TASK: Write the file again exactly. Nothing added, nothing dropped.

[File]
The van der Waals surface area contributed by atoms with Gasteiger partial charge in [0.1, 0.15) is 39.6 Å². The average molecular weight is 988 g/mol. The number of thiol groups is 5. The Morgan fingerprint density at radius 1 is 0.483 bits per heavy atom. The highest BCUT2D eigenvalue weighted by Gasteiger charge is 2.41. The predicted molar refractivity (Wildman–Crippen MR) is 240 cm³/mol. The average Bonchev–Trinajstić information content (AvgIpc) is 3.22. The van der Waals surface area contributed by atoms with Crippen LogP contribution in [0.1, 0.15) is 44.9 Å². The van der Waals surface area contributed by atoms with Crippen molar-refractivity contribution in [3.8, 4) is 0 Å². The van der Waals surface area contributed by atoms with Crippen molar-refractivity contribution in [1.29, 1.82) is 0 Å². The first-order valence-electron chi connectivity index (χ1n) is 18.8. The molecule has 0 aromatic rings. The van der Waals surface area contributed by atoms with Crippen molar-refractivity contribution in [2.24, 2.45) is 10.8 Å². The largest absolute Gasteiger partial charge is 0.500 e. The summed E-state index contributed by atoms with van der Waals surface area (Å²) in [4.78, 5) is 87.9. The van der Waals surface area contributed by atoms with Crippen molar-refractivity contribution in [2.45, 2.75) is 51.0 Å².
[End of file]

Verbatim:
The van der Waals surface area contributed by atoms with Gasteiger partial charge in [0.1, 0.15) is 39.6 Å². The average molecular weight is 988 g/mol. The number of thiol groups is 5. The Morgan fingerprint density at radius 1 is 0.483 bits per heavy atom. The highest BCUT2D eigenvalue weighted by Gasteiger charge is 2.41. The predicted molar refractivity (Wildman–Crippen MR) is 240 cm³/mol. The average Bonchev–Trinajstić information content (AvgIpc) is 3.22. The van der Waals surface area contributed by atoms with Crippen LogP contribution in [0.1, 0.15) is 44.9 Å². The van der Waals surface area contributed by atoms with Crippen molar-refractivity contribution in [3.8, 4) is 0 Å². The van der Waals surface area contributed by atoms with Crippen molar-refractivity contribution in [1.29, 1.82) is 0 Å². The first-order valence-electron chi connectivity index (χ1n) is 18.8. The molecule has 0 aromatic rings. The van der Waals surface area contributed by atoms with Crippen molar-refractivity contribution in [2.24, 2.45) is 10.8 Å². The largest absolute Gasteiger partial charge is 0.500 e. The summed E-state index contributed by atoms with van der Waals surface area (Å²) in [4.78, 5) is 87.9. The van der Waals surface area contributed by atoms with Crippen molar-refractivity contribution in [2.45, 2.75) is 51.0 Å².